SC02 Visgroup Demos

Official Demos

Unofficial Demos


Black Hole Collision Simulation

Researchers at the Albert Einstein Instititute/Max Planck Institut for Gravitationphysics in Potsdam Germany used NERSC's 5 Teraflop SP2 system (seaborg) to simulate the inspiralling collision of two black holes in 3D using the Cactus code to directly evolve Einstein's Equations. Ed Seidel, leader of that research group, and his team will describe the results of this feat and its importance in the context of emerging gravitational wave observatories in the US and Europe. They and the LBNL Visualization group will demonstrate a variety of remote visualization tools, such as Visapult, (or Visapult 2.0) that enable such large scale calculations to be analyzed rapidly by research groups distributed around the globe. This demonstration will also be part of the an SC2002 Bandwidth Challenge entry where this code will be visualized and steered live by the LBNL Visapult remote visualization tool.

Scince: Ed Seidel, AEI/Max Planck Institute -- Potsdam
Demoee: Ed Seidel

Galaxy Formulation Simulations

There is mounting evidence that galaxy interactions play an important role in galaxy evolution. Elliptical galaxies, spiral bulges, and a significant fraction of all the stars in the universe may be byproducts of galaxy mergers, especially mergers at high redshift. Hydrodynamical simulations of galaxy interactions have given evidence of the role mergers play in galaxy evolution, but the galaxies used in these simulation have primarily been of equal mass, with low gas fractions typical of spiral galaxies in the local universe. In order to better understand the roles mergers play in galaxy evolution we are using high resolution simulations, including hydrodynamics and star formation, to investigate the full parameter space of pre-merger galaxy properites and interaction parameters. A main goal of our work is modeling the star formation rates and the morphology of interacting galaxies in various wavelengths.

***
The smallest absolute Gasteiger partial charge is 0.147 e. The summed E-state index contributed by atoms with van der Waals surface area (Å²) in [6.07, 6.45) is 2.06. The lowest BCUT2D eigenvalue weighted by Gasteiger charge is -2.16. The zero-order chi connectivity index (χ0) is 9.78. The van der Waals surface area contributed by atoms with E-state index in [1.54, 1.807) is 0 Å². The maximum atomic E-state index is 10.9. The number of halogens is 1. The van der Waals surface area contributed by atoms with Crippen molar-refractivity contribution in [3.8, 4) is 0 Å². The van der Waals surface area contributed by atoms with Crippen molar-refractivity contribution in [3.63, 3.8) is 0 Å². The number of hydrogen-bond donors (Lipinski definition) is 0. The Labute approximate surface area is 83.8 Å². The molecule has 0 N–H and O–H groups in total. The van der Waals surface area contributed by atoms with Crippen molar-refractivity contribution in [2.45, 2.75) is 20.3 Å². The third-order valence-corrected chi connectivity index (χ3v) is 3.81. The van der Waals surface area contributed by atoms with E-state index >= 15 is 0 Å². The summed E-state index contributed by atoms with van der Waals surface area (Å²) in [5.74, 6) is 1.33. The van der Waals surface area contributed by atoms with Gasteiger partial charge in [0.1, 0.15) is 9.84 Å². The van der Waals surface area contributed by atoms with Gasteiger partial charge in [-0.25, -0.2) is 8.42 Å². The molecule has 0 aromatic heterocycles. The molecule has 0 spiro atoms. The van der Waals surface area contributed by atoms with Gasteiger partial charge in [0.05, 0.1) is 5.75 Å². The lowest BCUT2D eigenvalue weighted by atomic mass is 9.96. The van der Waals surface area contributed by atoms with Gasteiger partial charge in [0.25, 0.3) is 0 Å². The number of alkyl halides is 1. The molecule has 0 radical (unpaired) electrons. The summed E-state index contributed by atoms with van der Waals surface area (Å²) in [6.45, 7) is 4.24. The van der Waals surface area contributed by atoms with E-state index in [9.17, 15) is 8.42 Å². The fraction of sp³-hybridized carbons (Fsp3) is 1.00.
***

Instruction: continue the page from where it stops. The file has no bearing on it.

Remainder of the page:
Science: Joel Primack, UCSC
Demoee: Ken Schwartz, LBNL/NERSC
Demo Created by: Cristina Siegerist, LBNL/NERSC

Computational Physics

SciDAC Advanced Computing for 21st Century Acclerator Science and Technology

Title:Accelerator Modelling.

Simulation showing the evolution of a high intensity beam in a cyclotron. The simulation exhibits the phenomenon of halo formation which can occur when a beam is improperly injected. This visualization starts at the end of the beamline, and halo particles are tagged and tracked backward to determine their points of origin. Such simulations and associate visualizations provide insight into the halo formation mechanism in high intensity beams. Six dimensional phase space data (x, px, y, py, z, pz) plus the unique particle identification with geometry information was stored for each timestep of the simulation.

An AVS-Express application allows the user to select particles at any timestep and to track them along their trayectories while displaying context information of the rest of the particles and the beam line.

Science: Andreas Adelmann, LBNL/NERSC.
Demoee: Ken Schwartz, LBNL/NERSC.
Demo Created by: Cristina Siegerist, LBNL/NERSC.

Computational Biology

Interactive Manipulation of Protein Structures

Protein folding, the prediction of a protein's native shape from its DNA sequence alone, is one of the grand challenges of computational biology. In recent years, progress has been made in treating protein folding as a global optimization problem - it is widely believed that a protein's native shape is the one that minimizes internal energy. We demonstrate "ProtoShop", an interactive tool that allows creating initial configurations for subsequent global optimization, and that can be used to remotely monitor and steer the optimization's progress.

Demoee: Oliver Kreylos, UCD & LBNL/NERSC.
Science: Silvia Crivelli, LBNL/NERSC & UCB.

Grid-based Visualization Portal

Visualization Spreadsheets - Visual Tools for Web-based Data Exploration Over the Grid

We discuss a web-based portal for the exploration, encapsulation, and dissemination of visualization results over the Grid. This portal integrates three components: an interface client for structured visualization exploration, a visualization web application to manage the generation and capture of the visualization results, and a centralized portal application server to access and manage grid resources. We demonstrate the usefulness of the developed system using an example for Adaptive Mesh Refinement (AMR) data visualization.

Demoee: TJ Jankun-Kelly, UCD & LBNL/NERSC; Oliver Kreylos, UCD & LBNL/NERSC.